The Detroit River is a 32 mile (51 km) long strait in the Great Lakes system. The name comes from the French Rivière du Détroit, which translates literally as River of the Strait. The Detroit River has served an important role in the history of Detroit and is one of the busiest waterways in the world. The river travels south from Lake St. Clair to Lake Erie, and the whole river carries the international border between Canada and the United States.
The Rio Grande (known in Mexico as the Río Bravo del Norte, or simply Río Bravo) is a river that forms part of the border between the United States and Mexico. At 1,885 miles (3,034 km) long, it is the fourth-longest river system in the United States.
The Hudson River is a 315-mile (507 km) river that flows from north to south through eastern New York. It rises at Lake Tear of the Clouds, on the slopes of Mount Marcy in the Adirondack Mountains, flows past Albany, and finally forms the border between New York City and New Jersey at its mouth before emptying into Upper New York Bay.
The Willamette River is a tributary of the Columbia River. The name of the river derived from the French pronunciation of the name of a Clackamas Indian village. The river is 187 miles (301 km) long, lying entirely in northwestern Oregon in the United States.
The Susquehanna River (spelled "Sasquesahanough" on the 1612 John Smith map) is a river located in the northeastern United States. At approximately 444 mi (715 km) long, it is the longest river on the American east coast, the 16th longest river in the United States, and the longest river in the continental United States without commercial boat traffic.
The Connecticut River is the largest river in New England, flowing south from the Connecticut Lakes in northern New Hampshire, along the border between New Hampshire and Vermont, through western Massachusetts and central Connecticut discharging into the Long Island Sound at Old Saybrook, Connecticut. It has a total length of 407 miles (655 km), and a drainage basin extending over 11,250 square miles (29,100 km).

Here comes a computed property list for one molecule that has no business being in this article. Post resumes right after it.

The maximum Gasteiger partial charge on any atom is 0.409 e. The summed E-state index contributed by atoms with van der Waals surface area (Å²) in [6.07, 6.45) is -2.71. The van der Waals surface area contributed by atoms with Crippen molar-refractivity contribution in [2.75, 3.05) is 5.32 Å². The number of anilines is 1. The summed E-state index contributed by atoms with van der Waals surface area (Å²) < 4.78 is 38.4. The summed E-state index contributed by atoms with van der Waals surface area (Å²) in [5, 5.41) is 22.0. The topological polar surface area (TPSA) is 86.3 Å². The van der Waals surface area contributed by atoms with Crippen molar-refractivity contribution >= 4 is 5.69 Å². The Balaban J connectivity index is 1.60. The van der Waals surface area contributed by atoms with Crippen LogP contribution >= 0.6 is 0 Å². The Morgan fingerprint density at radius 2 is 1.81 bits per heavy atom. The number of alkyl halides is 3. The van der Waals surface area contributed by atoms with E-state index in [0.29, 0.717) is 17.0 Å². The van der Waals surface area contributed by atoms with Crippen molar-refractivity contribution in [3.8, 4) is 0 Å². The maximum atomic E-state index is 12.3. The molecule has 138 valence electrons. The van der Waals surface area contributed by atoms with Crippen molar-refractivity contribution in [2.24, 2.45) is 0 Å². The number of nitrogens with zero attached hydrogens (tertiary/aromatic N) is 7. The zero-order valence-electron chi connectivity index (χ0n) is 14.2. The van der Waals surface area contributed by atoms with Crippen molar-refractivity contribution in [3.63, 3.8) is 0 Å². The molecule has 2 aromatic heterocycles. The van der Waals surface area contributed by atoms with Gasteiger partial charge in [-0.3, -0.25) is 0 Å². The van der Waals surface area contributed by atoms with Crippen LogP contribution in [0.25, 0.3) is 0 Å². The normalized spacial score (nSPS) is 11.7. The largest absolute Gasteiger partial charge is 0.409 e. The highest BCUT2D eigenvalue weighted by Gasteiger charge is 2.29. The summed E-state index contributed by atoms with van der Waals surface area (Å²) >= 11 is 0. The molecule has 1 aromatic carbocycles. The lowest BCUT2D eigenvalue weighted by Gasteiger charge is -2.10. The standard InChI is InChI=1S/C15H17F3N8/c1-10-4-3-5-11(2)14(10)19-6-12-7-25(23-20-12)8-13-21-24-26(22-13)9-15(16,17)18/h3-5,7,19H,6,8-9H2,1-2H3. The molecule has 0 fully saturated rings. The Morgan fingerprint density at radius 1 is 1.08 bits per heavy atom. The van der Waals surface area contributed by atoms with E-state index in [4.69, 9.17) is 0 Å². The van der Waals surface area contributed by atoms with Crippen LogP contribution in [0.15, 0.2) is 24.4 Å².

The Cuyahoga River is located in Northeast Ohio in the United States. Outside of Ohio, the river is most famous for being "the river that caught fire", helping to spur the environmental movement in the late 1960s. Native Americans called this winding water "Cuyahoga," which means "crooked river" in the Iroquois language.
The St. Johns River is the longest river in the U.S. state of Florida and its most significant for commercial and recreational use. At 310 miles (500 km) long, it winds through or borders twelve counties, three of which are the state's largest. The drop in elevation from the headwaters to the mouth is less than 30 feet (9.1 m); like most Florida waterways, the St. Johns has a very slow flow rate at a third of a mile an hour (0.2 km/h), and is often described as "lazy".
The New River, a tributary of the Kanawha River, is approximately 320 mi (515 km) long, flowing through the states of North Carolina, Virginia, and West Virginia in the United States. Much of the river's course through West Virginia is designated as the New River Gorge National River. The New River is one of the American Heritage Rivers of the United States.
The Lackawanna River is a tributary of the Susquehanna River, approximately 35 mi (56 km) long, in northeastern Pennsylvania in the United States. It flows through a region of the northern Pocono Mountains that was formerly a historically significant center of anthracite coal mining in the United States. The lower reaches of the river flows through the urbanized areas of Scranton, which grew around its banks in the 19th century as an industrial center.
The Wolf River is a small alluvial stream in West Tennessee and northern Mississippi, whose confluence with the Mississippi River was the site of various Chickasaw, French, Spanish and American communities and forts that eventually became Memphis, Tennessee.
The Cacapon River (meaning Medicine Waters), located in the Appalachian Mountains of West Virginia's Eastern Panhandle region, is a river known for its fishing, boating, wildlife, and scenery. As part of the Potomac River watershed, it is an American Heritage River. The Cacapon River Watershed is made up of three major river segments and many smaller stream watersheds.
American Heritage Rivers are designated by the United States Environmental Protection Agency to receive special attention (coordinating efforts of multiple governmental entities) to further three objectives: natural resource and environmental protection, economic revitalization, and historic and cultural preservation. This initiative was created by Executive Order 13061, issued by President Bill Clinton on September 11, 1997.
The Woonasquatucket River (pronounced woon-AHS-kwa-tuk-it, Algonquian for "where the salt water ends") is a river in the U.S. state of Rhode Island. It flows approximately 31 km (19 mi) and drains a watershed of 130 km² (50 sq. mi). Together with the Blackstone River to the north, the Woonasquatucket was designated an American Heritage River in 1998. Both rivers played active roles in the industrial revolution and the history of Rhode Island in the 19th century.
The Ware River is a Massachusetts river that has two forks, the longest of which (the east branch) begins near Hubbardston, Massachusetts, continues through the middle of the state, joins the Quaboag River, and ends in Three Rivers, Massachusetts, where it joins the Chicopee River on its way to the Connecticut River. The Brigham Pond Dam, to form a pond of the same name, first impounds the east branch of the Ware River near Hubbardston, Massachusetts.